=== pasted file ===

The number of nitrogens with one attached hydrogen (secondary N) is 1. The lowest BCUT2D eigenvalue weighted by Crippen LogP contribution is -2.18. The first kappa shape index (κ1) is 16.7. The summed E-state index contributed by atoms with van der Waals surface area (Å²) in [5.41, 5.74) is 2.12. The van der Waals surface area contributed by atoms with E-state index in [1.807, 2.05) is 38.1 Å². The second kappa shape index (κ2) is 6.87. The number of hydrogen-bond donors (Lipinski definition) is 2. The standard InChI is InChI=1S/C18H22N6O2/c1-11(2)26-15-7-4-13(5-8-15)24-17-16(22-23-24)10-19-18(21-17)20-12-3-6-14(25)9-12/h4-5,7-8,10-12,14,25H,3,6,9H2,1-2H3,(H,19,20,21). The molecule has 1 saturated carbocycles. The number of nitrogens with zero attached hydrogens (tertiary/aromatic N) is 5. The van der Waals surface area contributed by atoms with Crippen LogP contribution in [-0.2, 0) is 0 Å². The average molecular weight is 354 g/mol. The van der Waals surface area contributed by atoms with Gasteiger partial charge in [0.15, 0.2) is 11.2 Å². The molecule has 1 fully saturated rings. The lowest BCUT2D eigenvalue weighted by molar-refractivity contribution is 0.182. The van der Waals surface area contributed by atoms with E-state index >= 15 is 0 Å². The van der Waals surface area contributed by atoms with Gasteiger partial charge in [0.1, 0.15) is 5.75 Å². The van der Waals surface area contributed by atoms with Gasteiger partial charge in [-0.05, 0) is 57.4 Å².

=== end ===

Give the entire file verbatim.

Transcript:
The number of nitrogens with one attached hydrogen (secondary N) is 1. The lowest BCUT2D eigenvalue weighted by Crippen LogP contribution is -2.18. The first kappa shape index (κ1) is 16.7. The summed E-state index contributed by atoms with van der Waals surface area (Å²) in [5.41, 5.74) is 2.12. The van der Waals surface area contributed by atoms with E-state index in [1.807, 2.05) is 38.1 Å². The second kappa shape index (κ2) is 6.87. The number of hydrogen-bond donors (Lipinski definition) is 2. The standard InChI is InChI=1S/C18H22N6O2/c1-11(2)26-15-7-4-13(5-8-15)24-17-16(22-23-24)10-19-18(21-17)20-12-3-6-14(25)9-12/h4-5,7-8,10-12,14,25H,3,6,9H2,1-2H3,(H,19,20,21). The molecule has 1 saturated carbocycles. The number of nitrogens with zero attached hydrogens (tertiary/aromatic N) is 5. The van der Waals surface area contributed by atoms with Crippen LogP contribution in [-0.2, 0) is 0 Å². The average molecular weight is 354 g/mol. The van der Waals surface area contributed by atoms with Gasteiger partial charge in [0.15, 0.2) is 11.2 Å². The molecule has 1 fully saturated rings. The lowest BCUT2D eigenvalue weighted by molar-refractivity contribution is 0.182. The van der Waals surface area contributed by atoms with E-state index >= 15 is 0 Å². The van der Waals surface area contributed by atoms with Gasteiger partial charge in [0.1, 0.15) is 5.75 Å². The van der Waals surface area contributed by atoms with Gasteiger partial charge in [-0.05, 0) is 57.4 Å².